Her eyes widened in panic, she contemplated whether this was finally the moment of truth, or not.
“What makes you think that?” she heard herself ask, her lips moving before her mind caught up.
Her mother was walking closer to her now, her strides as graceful as ever, making it seem as though she was floating on air despite being as tall as a gazelle.
She was a vision, and Louisa looked just like her. It never ceased to amaze people, just how striking the resemblance was.
They had the same long, blonde, wavy locks that tumbled to their waists. The same dark-blue eyes that often-reminded Louisa of the deep sea at midnight.
Their complexion was pale and soft, like fine silk soaked in milk. Louisa was almost certain that if she chose to count the freckles they had splayed over the bridge of their noses, spilling onto both cheeks, the number would be almost the same if not precisely so.
Louisa was just as tall too, standing at five foot seven. Many would argue that was too tall for a lady and it would chase gentleman away, as it would make her seem domineering.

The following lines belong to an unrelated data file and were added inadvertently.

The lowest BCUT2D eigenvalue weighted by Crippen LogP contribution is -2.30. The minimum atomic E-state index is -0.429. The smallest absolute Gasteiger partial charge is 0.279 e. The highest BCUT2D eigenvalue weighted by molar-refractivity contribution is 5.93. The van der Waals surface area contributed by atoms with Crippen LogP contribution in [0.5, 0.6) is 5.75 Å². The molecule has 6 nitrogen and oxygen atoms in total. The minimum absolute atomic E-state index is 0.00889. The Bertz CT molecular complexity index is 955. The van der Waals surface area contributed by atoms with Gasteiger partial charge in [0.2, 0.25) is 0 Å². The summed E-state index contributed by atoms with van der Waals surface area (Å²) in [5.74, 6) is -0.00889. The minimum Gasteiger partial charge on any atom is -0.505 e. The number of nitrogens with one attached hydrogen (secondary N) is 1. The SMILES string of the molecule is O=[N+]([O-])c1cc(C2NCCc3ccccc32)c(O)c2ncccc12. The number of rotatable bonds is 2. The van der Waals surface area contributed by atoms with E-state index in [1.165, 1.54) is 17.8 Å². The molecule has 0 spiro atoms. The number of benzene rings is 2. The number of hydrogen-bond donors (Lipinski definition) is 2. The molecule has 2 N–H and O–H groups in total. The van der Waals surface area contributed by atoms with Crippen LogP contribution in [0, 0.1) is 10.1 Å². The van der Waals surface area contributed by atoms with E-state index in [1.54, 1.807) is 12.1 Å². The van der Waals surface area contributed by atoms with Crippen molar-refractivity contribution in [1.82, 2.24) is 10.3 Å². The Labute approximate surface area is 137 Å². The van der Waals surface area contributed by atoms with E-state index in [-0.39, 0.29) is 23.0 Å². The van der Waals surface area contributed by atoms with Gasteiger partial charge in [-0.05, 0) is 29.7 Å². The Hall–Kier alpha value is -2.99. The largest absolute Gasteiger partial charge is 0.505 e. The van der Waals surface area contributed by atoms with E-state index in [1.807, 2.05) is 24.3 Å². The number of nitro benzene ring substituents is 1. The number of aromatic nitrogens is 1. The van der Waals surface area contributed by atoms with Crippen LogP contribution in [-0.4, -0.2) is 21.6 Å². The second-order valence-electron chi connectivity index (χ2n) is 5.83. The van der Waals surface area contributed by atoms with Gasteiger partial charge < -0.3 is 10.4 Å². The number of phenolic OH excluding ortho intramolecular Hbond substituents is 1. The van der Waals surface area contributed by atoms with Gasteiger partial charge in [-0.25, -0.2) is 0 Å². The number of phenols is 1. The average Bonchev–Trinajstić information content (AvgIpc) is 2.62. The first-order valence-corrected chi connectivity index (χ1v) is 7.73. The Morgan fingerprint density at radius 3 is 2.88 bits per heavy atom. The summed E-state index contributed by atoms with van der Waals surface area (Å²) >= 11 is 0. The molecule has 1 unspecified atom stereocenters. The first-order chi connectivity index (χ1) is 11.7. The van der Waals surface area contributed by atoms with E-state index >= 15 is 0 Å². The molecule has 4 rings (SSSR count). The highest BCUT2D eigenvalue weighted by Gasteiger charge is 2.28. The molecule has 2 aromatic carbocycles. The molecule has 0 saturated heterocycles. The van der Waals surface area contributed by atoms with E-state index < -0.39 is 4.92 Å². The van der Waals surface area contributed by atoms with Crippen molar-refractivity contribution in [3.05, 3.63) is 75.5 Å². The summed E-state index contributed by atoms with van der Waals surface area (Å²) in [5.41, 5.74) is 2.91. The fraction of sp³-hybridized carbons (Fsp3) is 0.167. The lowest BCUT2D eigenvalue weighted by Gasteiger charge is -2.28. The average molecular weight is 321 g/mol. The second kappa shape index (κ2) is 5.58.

Louisa’s father had always maintained he preferred it that way, as weak-spined men would do well to keep their distance. Louisa would often chuckle at those words, but she knew her father meant everyone.
The duchess came to a stop as she reached Louisa’s side. Quietly, she sat by her side on the sofa and took her daughter’s hand into hers.
“I carried you in my womb for nine months, Louisa, I nursed you for another two years after that, and since the moment you were born, I’ve watched you grow. What I’m saying is, I’m a mother, and I would be an awful one if I didn’t know my daughter well enough.”
Louisa’s heart was trembling softly now. She shifted in her chair, hoping to hide her discomfort. It felt all too much like being cornered, and she feared that even though she wasn’t ready to speak the truth, she didn’t have much of a choice any longer.